This Columbia Prof Has Used Heroin, Regularly, for 5 Years

Carl Hart makes a scientific case in 'Drug Use for Grown-Ups'
By Kate Seamons,  Newser Staff
Posted Feb 13, 2021 11:48 AM CST
This Columbia Prof Has Used Heroin, Regularly, for 5 Years
   (Getty Images)

Carl Hart is a psychology professor at Columbia University, a well regarded researcher, and "an unapologetic drug user" who has been using heroin regularly for five years. So the 54-year-old reveals in Drug Use for Grown-Ups, which he released in January. Unapologetic is right. As the Guardian reports, Hart is open and direct: "I do not have a drug-use problem. Never have. Each day, I meet my parental, personal and professional responsibilities. I pay my taxes, serve as a volunteer in my community on a regular basis and contribute to the global community as an informed and engaged citizen. I am better for my drug use." In the Guardian's view, it's the "who" as much as the "what" in this case: These words are coming not from a "beat poet or avant-garde artist" but a man whose career has been spent studying drugs' neurological and behavioral effects on us.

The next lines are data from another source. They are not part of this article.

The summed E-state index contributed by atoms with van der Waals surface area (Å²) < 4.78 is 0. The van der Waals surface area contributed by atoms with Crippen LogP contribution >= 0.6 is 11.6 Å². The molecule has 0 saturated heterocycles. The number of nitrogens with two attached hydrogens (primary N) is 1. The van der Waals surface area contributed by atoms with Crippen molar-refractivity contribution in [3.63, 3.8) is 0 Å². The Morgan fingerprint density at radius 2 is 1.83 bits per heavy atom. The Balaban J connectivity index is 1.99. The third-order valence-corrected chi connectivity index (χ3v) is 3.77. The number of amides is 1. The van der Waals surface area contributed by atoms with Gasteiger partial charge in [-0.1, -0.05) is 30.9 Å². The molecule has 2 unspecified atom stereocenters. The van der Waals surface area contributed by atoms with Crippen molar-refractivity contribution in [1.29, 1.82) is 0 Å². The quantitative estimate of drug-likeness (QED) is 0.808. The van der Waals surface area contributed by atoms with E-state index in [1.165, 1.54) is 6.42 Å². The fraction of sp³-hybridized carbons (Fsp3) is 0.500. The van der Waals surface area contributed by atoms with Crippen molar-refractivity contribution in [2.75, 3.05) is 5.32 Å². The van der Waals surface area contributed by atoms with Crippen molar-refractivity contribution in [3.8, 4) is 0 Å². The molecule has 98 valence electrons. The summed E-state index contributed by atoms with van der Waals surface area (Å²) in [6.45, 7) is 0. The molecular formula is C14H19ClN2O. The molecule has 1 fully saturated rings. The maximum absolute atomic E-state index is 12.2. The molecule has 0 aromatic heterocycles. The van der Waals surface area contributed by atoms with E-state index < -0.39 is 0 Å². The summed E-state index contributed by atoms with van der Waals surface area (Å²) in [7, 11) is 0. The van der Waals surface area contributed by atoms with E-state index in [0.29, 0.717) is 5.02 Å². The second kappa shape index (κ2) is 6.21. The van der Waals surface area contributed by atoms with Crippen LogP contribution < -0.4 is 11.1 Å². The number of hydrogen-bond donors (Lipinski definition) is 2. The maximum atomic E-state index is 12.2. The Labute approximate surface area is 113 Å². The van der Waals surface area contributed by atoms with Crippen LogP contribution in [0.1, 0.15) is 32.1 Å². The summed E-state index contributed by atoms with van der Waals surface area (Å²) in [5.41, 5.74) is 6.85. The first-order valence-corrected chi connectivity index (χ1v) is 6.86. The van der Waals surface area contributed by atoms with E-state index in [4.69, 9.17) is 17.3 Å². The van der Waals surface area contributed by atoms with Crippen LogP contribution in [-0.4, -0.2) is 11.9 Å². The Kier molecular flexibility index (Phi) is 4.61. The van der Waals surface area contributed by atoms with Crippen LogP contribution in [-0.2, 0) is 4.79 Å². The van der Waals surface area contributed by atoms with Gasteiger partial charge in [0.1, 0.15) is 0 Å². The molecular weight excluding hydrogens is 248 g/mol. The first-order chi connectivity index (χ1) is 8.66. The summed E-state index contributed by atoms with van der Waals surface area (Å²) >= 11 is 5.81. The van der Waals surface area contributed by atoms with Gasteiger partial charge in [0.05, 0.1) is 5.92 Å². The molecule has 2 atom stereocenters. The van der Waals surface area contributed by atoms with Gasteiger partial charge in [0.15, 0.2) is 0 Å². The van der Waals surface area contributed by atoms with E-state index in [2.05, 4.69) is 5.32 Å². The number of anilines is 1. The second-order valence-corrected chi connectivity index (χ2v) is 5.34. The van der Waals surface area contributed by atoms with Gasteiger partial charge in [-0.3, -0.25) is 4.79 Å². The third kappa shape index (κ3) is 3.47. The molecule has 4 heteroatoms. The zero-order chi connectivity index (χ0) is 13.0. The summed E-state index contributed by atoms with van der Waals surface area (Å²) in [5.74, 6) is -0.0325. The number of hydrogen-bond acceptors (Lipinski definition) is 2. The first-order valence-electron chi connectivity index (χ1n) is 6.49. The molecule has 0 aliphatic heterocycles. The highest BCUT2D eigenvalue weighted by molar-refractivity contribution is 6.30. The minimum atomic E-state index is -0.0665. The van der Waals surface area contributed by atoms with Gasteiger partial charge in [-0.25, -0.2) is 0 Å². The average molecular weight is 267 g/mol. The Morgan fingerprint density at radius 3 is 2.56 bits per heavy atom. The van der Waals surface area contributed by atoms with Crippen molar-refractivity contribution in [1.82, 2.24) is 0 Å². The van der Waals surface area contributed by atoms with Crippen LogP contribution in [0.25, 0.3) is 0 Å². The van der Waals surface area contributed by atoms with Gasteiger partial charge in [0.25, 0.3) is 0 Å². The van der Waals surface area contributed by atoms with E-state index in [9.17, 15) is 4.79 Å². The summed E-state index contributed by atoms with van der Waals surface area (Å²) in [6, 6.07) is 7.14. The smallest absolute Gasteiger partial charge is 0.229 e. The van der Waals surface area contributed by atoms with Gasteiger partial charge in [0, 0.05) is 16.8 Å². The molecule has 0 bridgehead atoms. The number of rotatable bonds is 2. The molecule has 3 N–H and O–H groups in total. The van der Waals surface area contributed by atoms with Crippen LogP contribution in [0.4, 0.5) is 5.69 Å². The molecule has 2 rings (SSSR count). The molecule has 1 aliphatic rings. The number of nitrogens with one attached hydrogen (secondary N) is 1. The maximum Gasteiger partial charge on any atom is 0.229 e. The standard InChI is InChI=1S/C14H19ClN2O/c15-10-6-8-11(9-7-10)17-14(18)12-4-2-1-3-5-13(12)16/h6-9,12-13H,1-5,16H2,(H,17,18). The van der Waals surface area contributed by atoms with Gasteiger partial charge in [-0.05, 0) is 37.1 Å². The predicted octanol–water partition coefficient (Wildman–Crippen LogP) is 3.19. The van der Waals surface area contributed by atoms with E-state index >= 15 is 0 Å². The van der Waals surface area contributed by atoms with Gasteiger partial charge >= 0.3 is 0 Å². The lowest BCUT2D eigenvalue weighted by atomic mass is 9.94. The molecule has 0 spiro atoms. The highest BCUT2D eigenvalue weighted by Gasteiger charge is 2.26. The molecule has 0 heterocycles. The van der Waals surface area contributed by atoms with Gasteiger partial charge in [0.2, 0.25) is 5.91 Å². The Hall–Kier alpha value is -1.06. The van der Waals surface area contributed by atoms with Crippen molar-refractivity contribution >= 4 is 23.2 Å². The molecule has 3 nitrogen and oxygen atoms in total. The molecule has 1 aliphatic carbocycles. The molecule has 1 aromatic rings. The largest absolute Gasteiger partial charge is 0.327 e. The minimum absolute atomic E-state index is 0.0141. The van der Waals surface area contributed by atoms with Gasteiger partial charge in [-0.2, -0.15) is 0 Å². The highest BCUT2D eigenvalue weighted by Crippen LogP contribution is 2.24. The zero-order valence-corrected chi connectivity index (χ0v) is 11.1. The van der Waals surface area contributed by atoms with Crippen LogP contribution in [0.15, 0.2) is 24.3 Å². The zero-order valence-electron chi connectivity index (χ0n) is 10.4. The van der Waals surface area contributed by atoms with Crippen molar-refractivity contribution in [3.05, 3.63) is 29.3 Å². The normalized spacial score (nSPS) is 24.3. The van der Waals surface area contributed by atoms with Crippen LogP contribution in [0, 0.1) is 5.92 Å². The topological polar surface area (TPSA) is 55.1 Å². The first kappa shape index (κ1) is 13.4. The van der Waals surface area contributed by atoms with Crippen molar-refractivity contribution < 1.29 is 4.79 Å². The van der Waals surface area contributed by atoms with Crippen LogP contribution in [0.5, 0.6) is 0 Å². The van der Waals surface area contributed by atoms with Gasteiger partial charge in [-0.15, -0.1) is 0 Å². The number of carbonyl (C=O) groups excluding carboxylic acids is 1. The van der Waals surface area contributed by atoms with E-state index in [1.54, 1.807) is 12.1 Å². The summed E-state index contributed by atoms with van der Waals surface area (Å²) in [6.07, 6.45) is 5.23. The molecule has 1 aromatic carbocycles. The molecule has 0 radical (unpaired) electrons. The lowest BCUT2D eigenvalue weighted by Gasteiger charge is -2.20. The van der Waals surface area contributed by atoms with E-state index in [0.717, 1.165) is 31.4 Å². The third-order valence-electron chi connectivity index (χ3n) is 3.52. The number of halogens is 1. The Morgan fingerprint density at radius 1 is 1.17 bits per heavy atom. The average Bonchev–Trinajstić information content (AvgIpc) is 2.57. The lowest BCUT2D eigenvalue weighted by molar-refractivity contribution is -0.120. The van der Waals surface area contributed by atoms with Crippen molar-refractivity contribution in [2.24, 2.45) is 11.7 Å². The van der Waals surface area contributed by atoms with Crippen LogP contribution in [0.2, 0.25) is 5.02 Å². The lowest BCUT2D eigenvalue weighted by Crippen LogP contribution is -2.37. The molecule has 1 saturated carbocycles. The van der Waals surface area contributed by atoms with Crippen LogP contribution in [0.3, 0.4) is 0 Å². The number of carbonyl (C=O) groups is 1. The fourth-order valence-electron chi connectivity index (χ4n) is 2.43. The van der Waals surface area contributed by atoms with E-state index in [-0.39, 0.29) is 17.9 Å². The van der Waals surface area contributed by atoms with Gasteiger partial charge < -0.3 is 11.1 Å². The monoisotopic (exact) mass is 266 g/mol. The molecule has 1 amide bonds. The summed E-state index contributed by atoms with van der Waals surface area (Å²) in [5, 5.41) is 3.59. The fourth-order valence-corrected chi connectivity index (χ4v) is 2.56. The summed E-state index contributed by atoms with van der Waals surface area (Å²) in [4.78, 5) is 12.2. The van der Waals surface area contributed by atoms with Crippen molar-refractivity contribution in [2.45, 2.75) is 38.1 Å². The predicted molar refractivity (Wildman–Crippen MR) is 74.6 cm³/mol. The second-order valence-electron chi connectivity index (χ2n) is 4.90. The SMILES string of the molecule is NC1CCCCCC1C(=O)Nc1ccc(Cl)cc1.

The Wall Street Journal reports his research started from a place of conventional wisdom: that drugs destroyed people and neighborhoods, including his own in South Florida in the early '80s. It led him to neuroscience, with his thinking being that he could repair his community if he could "stop people from taking drugs, especially by fixing their broken brains." But he said his efforts to prove that marijuana, cocaine, and methamphetamine were deeply harmful to the drug users who participated in his study came up short. In all cases, participants largely reported feeling "more altruistic, empathetic, euphoric, focused, grateful, and tranquil." NPR reports Hart delves into the racist history that he sees as responsible for giving drugs such a bad rap and provides "ample research" to back up his stance that people should be able to use drugs as they wish, though he advocates for things like federal regulation and purity testing. (Read the full Guardian piece for much more.)

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